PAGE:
Sleep Paralysis: A Reality Check on the Sleep Induced Immobility
When you lie down to sleep on a bed, it’s never an instant switch off. You loll in bed, change sides and wait for the sleep to overtake you. Similarly, you rise from sleep in snatches of wakefulness, and not an instant switch on. But suppose you wake up from sleep and the first thing you notice is that you can’t move your body; you would indeed be terrified. This condition is called sleep paralysis.
The condition was first recognized as caused by the devil
The disorder can be traced back to 2000 BC, and was then recorded as a ‘bad dream’. People from the Mesopotamian to the Roman Empire believed that bad dream was caused by the demon incubus. In Latin, incubus means ‘to-sit-on’. The demon sat on the chest of its victim, gave them terrifying dreams. The hangover of these dreams persisted well into wakefulness, making them unable to get up in first few attempts after waking up.
Subsequently called nightmare
By the late 19th century, this condition came to be known as ‘nightmare’. Temporary immobilisation of body either at the point of sleeping, or waking up. The word ‘mare’ in Old Norse (North Germanic language) means ‘crusher’ and stands for the crushing weight of the demon or ghost who rides on the chest of his victims.
The syndrome is seen more often in people suffering from narcolepsy (excessive sleepiness) and post-traumatic stress disorder (PTSD). It has also been observed in cases of prolonged insomnia, errors of medical anaesthesia, and high-stress levels. As the condition is unpredictable, it leaves a person frightened and shaken to bones.
It is a disconnect of the brain from the body
Except for its fearful and stinging memory, the sleep paralysis is not a malignant condition. In simple words, it is a lack of rapport between the brain and the rest of the body. As one retires to sleep at the end of the day, the nervous system, as well as the muscular system, must lie low to make way for sleep. Brain, accordingly, directs the nervous system to relax muscles and make them inactive. That’s important because the brain continues to function during the sleep and muscles may become active in sync with brain activity. Like, one may not actually get up and start walking if he is dreaming a walk. Incidentally, though, cases of dream-walkers are on record and that too is a condition where the brain and the body are acting at cross purposes. Normally, before deep sleep, the brain takes care to relax the body muscles. Equally, when a man is done with sleep, the brain allows muscles to activate and get going. But somewhere, either the brain miss-commands or the muscles don’t-obey, resulting in sleep paralysis.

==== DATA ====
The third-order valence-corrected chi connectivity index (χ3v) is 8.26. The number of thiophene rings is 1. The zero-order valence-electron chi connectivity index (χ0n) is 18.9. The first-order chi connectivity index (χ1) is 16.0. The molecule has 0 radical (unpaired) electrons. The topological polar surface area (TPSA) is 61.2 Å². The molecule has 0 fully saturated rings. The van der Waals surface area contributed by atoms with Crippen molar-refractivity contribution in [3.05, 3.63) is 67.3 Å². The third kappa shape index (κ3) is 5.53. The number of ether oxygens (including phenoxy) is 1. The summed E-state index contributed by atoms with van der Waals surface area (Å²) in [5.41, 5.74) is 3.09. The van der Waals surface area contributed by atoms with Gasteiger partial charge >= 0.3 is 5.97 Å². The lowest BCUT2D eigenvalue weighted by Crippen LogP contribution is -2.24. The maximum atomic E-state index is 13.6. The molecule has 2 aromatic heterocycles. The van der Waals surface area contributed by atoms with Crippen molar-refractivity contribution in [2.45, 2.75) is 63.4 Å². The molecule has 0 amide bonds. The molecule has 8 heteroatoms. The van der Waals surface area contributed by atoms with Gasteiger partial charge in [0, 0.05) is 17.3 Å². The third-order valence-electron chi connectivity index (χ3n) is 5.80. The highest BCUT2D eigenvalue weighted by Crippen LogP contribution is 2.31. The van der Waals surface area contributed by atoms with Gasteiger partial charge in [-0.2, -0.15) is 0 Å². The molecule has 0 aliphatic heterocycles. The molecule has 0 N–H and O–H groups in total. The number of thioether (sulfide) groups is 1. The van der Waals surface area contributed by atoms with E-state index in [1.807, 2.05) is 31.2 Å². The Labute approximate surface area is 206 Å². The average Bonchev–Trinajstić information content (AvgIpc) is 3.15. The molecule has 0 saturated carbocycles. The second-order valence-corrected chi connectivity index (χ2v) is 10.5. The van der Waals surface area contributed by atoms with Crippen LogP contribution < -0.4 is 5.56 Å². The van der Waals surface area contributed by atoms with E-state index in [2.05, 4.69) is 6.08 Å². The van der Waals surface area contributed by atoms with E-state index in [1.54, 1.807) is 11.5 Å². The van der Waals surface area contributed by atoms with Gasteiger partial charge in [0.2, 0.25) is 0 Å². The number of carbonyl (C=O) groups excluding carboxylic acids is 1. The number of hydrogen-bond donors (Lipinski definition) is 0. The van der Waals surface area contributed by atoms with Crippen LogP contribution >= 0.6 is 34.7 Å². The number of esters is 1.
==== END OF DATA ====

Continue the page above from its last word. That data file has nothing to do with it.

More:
Symptoms of sleep paralysis
Three symptoms are indicative of sleep paralysis. One, inability to move or speak on regaining consciousness from a good or bad sleep. Two, a strong feeling that there is some person or thing close to the bed. Three, a choking pressure on the chest. Anyone of these symptoms, or their combinations, are indicative of this condition which is also called parasomnia.
Can’t move muscles
As for the inability to move, it is an indication that the brain and muscles are not on the same page, as they are supposed to be. While going to sleep, muscles relax following the brain command to lie low. On completion of sleep, either the brain missed commanding muscles to activate, or the muscles failed to follow the brain’s order for activation.
The hallucination of something near
Presence of strange person or thing near the bed points to the momentum of bad dream the person had during his sleep time. This points to brain malfunction; inability to comprehend the reality of wakefulness from an illusion of dream sequence.
Unbearable weight on the chest
Pressure on the chest may both be psychological, the fear stemming out of a bad dream, or somatic, i.e. a consequence of ailment or disease the man may be suffering from.
A night terror is different
Sleep paralysis needs to be separated from ‘Night Terror’ which happens when the person is still in deep sleep. Herein, a terrifying dream may so overwhelm a person that he wakes up and tries to save self without realising his whereabouts. This again is a brain-body jam, but of a different kind. Not sleep paralysis.
Sleep is a second stage process